Harry Potter and the Philosopher's Stone
Directed by Chris Columbus
With Daniel Radcliffe, Emma Watson, Rupert Grint, Alan Rickman, Maggie Smith and others
Harry’s magical world has finally conquered the screen – to the joy of some and the disdain of others who regard this as a sell-out of the apprentice wizard that (supposedly) kills the imagination of the readers. Whatever was written about the movie before it came out, whether it be true or not, shouldn’t stop anybody from forming their own opinion. When I left the movie theater I was more than surprised in a positive way, I was impressed. Book adaptations are tricky: If you know the book you see the movie with certain expectation that may or may not be fulfilled, if you don’t know the book you may be disappointed for other reasons, e. g. because you feel that important elements are missing and you weren’t able to follow the plot at all times.
It’s especially difficult to adapt a book to the screen that is read and loved by so many people of all ages, but HARRY POTTER AND THE PHILOSOPHER’S STONE sticks to the book like few movies do. The author was a consultant to the movie makers and her positive influence is visible. The movie is first of all a visual feast, fitted out lovingly down to the smallest details. To catch everything you’d have to see it more than just once. Beautiful pictures and special effects support the story and don’t have to make up for the lack of it. Most people who watch the movie will already know everything about young orphan Harry Potter (Daniel Radcliffe) who learns that he is a wizard on his 11th birthday and leaves the house of his aunt and uncle where he spent ten years as some kind of male Cinderella to attend the renowned Hogwarts School of Witchcraft and Wizardry.
But even two and a half hours running time are too short to include everything from the books, especially the things going on in the background that explain the special appeal of the story. You can stay on the surface or go deeper. Unfortunately the "deeper" things are missing from the movie, just as J. K. Rowling’s occasionally rather black humor. Instead somebody had the idea to put in some slapstick like a student who keeps exploding things with his wand – as if we hadn’t seen that a million times. There’s no room in the script either for Professor Dumbledore’s buoyant sense of humor, which isn’t the fault of actor Richard Harris.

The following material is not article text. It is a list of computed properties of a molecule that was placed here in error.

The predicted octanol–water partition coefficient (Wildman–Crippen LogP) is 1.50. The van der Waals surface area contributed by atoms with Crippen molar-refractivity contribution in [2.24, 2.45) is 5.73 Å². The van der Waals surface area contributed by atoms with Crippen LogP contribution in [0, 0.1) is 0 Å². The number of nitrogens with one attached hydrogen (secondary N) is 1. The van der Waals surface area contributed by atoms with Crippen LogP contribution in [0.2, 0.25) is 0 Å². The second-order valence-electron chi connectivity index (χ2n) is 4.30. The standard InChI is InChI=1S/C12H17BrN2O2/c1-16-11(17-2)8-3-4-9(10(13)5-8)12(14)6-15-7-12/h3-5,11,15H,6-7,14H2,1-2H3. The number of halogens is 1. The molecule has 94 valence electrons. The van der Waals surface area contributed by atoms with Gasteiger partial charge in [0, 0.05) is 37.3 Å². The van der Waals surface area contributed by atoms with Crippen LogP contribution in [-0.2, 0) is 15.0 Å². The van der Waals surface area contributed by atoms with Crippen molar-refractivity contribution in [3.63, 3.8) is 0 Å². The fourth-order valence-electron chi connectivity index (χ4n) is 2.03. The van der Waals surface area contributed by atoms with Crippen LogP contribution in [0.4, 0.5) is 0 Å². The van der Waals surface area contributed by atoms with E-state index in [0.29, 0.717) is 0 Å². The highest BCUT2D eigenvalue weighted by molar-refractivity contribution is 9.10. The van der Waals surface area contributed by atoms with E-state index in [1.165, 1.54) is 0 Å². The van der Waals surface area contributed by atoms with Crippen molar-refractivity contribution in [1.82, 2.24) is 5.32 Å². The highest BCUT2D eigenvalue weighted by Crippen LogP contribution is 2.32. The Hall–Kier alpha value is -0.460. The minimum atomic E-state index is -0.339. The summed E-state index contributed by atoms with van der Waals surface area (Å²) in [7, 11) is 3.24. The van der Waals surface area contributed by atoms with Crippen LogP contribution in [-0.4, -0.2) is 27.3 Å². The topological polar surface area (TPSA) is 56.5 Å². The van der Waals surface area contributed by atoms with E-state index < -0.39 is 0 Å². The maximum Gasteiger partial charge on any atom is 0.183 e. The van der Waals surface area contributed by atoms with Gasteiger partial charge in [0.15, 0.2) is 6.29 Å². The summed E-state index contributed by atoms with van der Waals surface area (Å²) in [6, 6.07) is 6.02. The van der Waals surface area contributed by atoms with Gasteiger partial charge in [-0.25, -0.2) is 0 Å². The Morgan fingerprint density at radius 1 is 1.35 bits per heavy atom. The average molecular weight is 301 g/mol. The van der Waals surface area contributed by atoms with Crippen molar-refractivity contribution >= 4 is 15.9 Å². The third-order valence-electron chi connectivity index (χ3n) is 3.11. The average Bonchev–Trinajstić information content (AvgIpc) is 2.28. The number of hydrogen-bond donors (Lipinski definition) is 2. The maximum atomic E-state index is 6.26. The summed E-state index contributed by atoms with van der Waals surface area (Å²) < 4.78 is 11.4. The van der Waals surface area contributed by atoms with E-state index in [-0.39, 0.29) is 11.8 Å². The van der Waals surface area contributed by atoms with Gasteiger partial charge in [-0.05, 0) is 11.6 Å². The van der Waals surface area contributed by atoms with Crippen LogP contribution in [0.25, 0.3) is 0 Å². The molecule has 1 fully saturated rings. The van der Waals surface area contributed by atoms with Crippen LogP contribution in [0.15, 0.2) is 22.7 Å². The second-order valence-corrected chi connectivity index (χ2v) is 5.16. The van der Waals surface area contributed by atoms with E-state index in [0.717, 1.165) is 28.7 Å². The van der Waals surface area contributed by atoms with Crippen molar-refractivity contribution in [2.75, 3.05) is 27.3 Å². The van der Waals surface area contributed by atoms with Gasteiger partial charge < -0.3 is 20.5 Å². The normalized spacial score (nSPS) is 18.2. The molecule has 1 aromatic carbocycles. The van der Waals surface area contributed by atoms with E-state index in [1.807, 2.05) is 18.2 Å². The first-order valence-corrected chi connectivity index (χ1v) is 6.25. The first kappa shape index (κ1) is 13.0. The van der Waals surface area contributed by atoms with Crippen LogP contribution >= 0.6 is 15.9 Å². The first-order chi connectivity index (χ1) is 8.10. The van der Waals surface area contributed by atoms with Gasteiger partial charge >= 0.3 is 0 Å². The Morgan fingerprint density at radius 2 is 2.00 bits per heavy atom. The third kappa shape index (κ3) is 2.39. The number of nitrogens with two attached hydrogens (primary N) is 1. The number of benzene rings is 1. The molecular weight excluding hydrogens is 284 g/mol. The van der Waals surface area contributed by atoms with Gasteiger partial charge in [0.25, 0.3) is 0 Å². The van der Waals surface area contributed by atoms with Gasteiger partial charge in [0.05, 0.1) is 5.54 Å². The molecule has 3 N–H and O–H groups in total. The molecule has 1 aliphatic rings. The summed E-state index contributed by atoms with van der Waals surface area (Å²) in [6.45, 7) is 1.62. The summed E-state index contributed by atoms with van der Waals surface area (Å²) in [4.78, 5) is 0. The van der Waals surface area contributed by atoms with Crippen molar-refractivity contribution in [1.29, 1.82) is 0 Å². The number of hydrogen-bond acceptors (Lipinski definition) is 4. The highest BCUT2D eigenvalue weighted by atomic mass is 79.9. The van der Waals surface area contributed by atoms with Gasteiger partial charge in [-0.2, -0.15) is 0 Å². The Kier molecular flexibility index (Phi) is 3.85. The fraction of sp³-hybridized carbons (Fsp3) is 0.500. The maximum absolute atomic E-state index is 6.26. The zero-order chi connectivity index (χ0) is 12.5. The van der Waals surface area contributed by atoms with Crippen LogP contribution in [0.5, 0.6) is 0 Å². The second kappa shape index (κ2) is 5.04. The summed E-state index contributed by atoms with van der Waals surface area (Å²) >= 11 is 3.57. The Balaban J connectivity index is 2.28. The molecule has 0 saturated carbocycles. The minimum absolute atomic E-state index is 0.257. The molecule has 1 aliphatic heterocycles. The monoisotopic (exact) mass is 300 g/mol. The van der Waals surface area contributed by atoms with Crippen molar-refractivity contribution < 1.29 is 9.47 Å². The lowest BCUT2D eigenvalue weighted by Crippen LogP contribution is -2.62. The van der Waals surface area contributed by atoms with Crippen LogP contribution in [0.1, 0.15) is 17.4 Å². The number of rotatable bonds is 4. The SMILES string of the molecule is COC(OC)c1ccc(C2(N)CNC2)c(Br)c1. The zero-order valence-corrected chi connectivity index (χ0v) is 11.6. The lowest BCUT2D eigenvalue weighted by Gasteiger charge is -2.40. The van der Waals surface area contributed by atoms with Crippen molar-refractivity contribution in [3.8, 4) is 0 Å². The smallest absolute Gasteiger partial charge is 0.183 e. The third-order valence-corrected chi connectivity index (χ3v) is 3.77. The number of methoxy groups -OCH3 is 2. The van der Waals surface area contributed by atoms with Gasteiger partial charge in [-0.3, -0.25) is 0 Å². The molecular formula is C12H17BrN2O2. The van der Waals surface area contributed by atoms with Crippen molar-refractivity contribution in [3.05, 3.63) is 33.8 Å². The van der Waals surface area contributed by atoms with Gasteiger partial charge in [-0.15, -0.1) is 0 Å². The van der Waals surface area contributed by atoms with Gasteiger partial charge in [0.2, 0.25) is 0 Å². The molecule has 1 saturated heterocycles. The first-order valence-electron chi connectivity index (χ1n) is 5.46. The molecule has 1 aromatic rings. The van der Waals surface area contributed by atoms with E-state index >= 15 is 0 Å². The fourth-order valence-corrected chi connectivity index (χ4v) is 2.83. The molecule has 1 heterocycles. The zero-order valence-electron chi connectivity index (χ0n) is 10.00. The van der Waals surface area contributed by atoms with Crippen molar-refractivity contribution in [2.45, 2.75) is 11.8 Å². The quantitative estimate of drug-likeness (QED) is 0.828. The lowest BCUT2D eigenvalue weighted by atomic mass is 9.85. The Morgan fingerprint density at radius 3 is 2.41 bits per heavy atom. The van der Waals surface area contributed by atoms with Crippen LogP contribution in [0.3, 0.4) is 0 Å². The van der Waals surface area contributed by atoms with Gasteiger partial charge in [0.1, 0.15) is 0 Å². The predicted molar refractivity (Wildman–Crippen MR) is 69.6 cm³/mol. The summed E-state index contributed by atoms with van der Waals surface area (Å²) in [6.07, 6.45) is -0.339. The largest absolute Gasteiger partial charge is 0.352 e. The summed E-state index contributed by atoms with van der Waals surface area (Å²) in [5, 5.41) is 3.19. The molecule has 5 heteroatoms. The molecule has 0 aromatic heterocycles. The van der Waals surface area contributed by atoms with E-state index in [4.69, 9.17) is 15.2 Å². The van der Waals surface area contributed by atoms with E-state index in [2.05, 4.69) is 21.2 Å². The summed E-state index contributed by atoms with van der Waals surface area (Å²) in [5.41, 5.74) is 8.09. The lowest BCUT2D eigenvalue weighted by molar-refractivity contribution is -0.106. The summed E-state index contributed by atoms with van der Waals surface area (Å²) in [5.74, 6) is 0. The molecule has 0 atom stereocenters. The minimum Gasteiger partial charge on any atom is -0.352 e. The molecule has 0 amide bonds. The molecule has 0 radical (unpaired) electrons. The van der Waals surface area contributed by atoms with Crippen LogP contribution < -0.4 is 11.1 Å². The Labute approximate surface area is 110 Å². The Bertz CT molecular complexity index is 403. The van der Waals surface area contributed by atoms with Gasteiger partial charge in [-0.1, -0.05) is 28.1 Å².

The casting of child and grown up actors alike was inspired although many of the lesser parts don’t get much screen time. I would have liked to see more of Alan Rickman as grim Potions teacher Snape and hope that he will continue in the part. All I can say about Daniel Radcliffe (Harry), Emma Watson (Hermione) and Rupert Grint (Ron) is that they lived up to my expectations in every way.
All in all HARRY POTTER AND THE PHILOSOPHER’S STONE will please most fans and maybe even kindle some curiosity in those who haven’t yet read the books. A movie event not to be missed.
I contracted the Harry Potter virus a while ago and although I don’t count myself among the most rampant fans I read the books several times and watched the movie because I was curious how the story was adapted to the screen. That’s what this review is about. I won’t even try to see the movie as a work of its own merit and assume that the plot is known as well. If you want to be surprised you better stop reading now.
On his 11th birthday orphaned Harry Potter (Daniel Radcliffe) is freed from his sad life with his awful aunt and uncle, the Dursleys. Giant but gentle Hagrid (Robbie Coltrane) explains to him that his dead parents whom Harry doesn’t remember were wizards and that now the time has come for him to go to Hogwarts school of magic to learn everything a wizard needs to know. Harry discovers a new world where for the first time in his life he has friends and success. Among wizards Harry is a celebrity because the reign of terror of evil wizard Voldemort came to an end when he tried to kill baby Harry. Only Professor Snape (Alan Rickman) who teaches Potions at Hogwarts doesn’t seem to like Harry. Harry and his friends Ron Weasley (Rupert Grint) and Hermione Granger (Emma Watson) are convinced that Snape plans to steal the famed Philosopher’s Stone, hidden somewhere in the school castle, for his own evil purposes.